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Analytical Caution

Edward A. Reid Jr.
Posted On:
Sep 29, 2020 at 3:00 AM
Climate Change

The previous commentaries on coincidence and causation regarding temperature anomalies and sea level referred to two interactive composite graphs (here and here). These graphs each combine paleoclimatic estimates of historical conditions with “adjusted” data from the instrumental records. The graphs present both the paleoclimatic reconstructions and the “adjusted” instrumental data to two decimal place precision. This level of precision is unrealistic for the “adjusted” instrumental data and completely unreasonable for the paleoclimatic reconstructions.

The currently reported global average near-surface temperature anomalies are calculated from datasets which have been “adjusted” to reduce perceived inaccuracies in the original data; and, in some cases, have had temperature estimates “infilled” where real instrumental data do not exist. Most of the instrumental data is measured to one decimal place and the adjustments are made in that one decimal place. Therefore, the number in the first decimal place in the original data is an estimate in the “adjusted” temperature record and any number in the second decimal place is the result of an averaging calculation. The Law of Large Numbers legitimizes such calculations in the errors in the numbers are random, an unreasonable assumption regarding “adjusted” temperatures.

The datasets are not truly global since there are no instrumented sites in many locations. This is particularly true regarding sea surface temperatures, where the instrumentation is far less extensive than on land. The sea surface temperature measurements still include measurements taken by ships, using a variety of measurement protocols, though these are largely being replaced by data from purpose-designed buoys.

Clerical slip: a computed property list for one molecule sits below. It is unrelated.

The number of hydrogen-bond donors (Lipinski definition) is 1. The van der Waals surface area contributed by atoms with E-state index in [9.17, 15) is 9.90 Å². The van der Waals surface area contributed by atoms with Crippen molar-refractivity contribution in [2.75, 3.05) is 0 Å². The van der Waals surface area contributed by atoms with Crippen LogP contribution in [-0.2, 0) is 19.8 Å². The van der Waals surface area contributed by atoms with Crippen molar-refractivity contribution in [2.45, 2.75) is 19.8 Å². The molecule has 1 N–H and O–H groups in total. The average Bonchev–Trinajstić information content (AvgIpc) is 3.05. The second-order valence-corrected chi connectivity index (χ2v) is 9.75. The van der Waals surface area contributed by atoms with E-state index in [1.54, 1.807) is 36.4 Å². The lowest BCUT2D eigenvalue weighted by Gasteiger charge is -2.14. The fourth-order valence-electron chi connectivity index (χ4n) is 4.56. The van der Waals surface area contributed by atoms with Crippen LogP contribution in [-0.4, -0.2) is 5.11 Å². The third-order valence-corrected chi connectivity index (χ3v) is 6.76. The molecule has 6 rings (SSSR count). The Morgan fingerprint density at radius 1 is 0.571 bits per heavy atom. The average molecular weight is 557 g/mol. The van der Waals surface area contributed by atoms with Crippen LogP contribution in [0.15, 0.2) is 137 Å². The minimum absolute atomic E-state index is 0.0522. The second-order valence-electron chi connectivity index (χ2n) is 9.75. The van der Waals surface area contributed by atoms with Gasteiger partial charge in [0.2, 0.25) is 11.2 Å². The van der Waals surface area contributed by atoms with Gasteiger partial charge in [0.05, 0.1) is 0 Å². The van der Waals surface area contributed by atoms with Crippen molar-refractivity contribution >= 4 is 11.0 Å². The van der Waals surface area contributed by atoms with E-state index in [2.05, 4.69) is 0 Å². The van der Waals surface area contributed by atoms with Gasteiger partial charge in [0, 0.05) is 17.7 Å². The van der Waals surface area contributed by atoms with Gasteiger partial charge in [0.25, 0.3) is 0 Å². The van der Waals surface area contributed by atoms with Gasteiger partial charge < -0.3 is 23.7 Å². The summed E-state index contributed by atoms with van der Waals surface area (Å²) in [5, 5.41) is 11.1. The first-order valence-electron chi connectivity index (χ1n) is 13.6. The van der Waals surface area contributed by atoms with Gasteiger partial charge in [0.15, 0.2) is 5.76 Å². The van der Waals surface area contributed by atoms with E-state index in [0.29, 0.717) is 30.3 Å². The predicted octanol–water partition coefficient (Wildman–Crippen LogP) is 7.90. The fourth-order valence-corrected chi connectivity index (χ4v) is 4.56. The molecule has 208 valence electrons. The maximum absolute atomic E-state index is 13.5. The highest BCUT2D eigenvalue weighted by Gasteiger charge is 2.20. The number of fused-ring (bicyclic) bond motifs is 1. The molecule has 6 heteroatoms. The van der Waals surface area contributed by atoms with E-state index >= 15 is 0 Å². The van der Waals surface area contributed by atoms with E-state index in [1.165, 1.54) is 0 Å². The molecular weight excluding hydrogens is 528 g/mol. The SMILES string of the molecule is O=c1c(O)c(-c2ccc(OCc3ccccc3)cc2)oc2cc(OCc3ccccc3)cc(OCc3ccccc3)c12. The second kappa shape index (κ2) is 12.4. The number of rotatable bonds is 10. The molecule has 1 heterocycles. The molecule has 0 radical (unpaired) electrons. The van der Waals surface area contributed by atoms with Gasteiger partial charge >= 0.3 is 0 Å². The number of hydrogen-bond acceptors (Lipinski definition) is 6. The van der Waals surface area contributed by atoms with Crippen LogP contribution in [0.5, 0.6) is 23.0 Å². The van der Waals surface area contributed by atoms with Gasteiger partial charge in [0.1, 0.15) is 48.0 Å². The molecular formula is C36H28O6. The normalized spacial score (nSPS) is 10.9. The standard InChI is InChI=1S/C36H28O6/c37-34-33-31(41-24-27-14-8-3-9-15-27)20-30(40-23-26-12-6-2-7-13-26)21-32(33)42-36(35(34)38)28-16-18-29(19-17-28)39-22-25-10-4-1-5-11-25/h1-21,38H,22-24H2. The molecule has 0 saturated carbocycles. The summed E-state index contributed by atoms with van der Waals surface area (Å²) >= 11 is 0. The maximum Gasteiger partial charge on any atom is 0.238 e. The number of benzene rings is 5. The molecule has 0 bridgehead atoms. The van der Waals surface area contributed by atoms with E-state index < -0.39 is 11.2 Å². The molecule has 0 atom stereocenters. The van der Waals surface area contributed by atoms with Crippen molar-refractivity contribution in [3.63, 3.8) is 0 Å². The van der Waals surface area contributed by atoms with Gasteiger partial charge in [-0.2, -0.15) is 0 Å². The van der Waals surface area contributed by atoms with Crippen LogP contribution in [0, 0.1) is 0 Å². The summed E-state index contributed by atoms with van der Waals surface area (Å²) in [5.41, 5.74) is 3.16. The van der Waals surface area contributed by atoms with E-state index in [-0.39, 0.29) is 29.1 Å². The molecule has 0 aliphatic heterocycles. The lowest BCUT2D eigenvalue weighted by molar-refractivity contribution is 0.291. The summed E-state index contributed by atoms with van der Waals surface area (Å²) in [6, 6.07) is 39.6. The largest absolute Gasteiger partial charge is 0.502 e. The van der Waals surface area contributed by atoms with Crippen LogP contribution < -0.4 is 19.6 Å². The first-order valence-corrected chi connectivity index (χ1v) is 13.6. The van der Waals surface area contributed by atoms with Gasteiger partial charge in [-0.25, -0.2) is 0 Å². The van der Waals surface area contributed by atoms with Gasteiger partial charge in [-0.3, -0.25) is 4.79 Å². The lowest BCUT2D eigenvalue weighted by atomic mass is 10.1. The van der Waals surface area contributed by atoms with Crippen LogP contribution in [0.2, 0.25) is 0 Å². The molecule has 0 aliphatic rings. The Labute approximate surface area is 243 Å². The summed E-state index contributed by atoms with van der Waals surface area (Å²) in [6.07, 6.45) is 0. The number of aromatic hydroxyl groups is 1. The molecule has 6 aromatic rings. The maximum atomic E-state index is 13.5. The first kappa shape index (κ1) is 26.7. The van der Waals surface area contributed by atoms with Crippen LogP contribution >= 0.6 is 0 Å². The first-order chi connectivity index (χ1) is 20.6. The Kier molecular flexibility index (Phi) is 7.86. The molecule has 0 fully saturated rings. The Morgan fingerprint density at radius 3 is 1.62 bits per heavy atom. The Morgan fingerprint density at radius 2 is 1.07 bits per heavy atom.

The currently reported sea level anomalies are calculated both from a limited number of coastal tide gauges and from satellites. The tide gauge data are confounded by changes in elevation of the measuring instruments due to isostatic rebound and land subsidence. The satellites currently measure changes in sea level approximately twice the values measured by the tide gauges. With this large, unresolved difference in instrumented measurements, it is not realistic to report sea level during the instrumental period to two decimal place precision, since the difference exists to the left of the decimal point.

Composite graphs such as those linked above join the paleoclimatic portion of the curve to the instrumental portion of the curve at a point, indicating a smooth transition from one to the other. Such graphs do not continue to show the values which the paleoclimatic analysis would have produced had it been continued beyond the beginning of the instrumental record, so it is not possible to compare the results of the two methods. One example of the problems this issue can cause is what Professor Phillip Jones of the University of East Anglia described as “Mike’s Nature Trick”, referring to Professor Michael Mann’s decision to transition from the paleoclimatic portion of his “hockey stick” graph to “adjusted” instrumental data at the point at which the paleoclimatic temperatures began to decline while the instrumental temperatures were increasing. The difference in the direction of temperature change between the two diverse sources from that point calls into question the validity of the analysis.